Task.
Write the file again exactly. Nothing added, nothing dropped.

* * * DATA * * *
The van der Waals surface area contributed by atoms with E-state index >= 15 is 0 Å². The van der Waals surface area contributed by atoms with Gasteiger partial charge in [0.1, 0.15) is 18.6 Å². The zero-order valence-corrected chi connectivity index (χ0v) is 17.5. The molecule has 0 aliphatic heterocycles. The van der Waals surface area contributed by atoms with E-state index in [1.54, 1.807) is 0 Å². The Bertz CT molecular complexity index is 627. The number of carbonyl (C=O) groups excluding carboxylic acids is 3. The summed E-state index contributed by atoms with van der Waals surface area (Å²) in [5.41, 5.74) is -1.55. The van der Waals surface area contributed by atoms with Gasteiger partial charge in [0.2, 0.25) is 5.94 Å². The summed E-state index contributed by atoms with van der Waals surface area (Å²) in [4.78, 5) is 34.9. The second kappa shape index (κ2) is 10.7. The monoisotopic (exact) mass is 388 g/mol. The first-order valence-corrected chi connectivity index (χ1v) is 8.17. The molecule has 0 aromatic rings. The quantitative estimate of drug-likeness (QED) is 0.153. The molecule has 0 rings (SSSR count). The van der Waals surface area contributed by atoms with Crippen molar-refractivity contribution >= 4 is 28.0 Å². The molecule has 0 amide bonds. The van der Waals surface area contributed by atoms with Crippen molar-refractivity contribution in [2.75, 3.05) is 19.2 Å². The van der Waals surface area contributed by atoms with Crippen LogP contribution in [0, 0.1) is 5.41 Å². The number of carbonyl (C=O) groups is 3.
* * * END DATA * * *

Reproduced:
The van der Waals surface area contributed by atoms with E-state index >= 15 is 0 Å². The van der Waals surface area contributed by atoms with Gasteiger partial charge in [0.1, 0.15) is 18.6 Å². The zero-order valence-corrected chi connectivity index (χ0v) is 17.5. The molecule has 0 aliphatic heterocycles. The van der Waals surface area contributed by atoms with E-state index in [1.54, 1.807) is 0 Å². The Bertz CT molecular complexity index is 627. The number of carbonyl (C=O) groups excluding carboxylic acids is 3. The summed E-state index contributed by atoms with van der Waals surface area (Å²) in [5.41, 5.74) is -1.55. The van der Waals surface area contributed by atoms with Gasteiger partial charge in [0.2, 0.25) is 5.94 Å². The summed E-state index contributed by atoms with van der Waals surface area (Å²) in [4.78, 5) is 34.9. The second kappa shape index (κ2) is 10.7. The monoisotopic (exact) mass is 388 g/mol. The first-order valence-corrected chi connectivity index (χ1v) is 8.17. The molecule has 0 aromatic rings. The quantitative estimate of drug-likeness (QED) is 0.153. The molecule has 0 rings (SSSR count). The van der Waals surface area contributed by atoms with Crippen molar-refractivity contribution >= 4 is 28.0 Å². The molecule has 0 amide bonds. The van der Waals surface area contributed by atoms with Crippen molar-refractivity contribution in [2.75, 3.05) is 19.2 Å². The van der Waals surface area contributed by atoms with Crippen LogP contribution in [0, 0.1) is 5.41 Å². The number of carbonyl (C=O) groups is 3.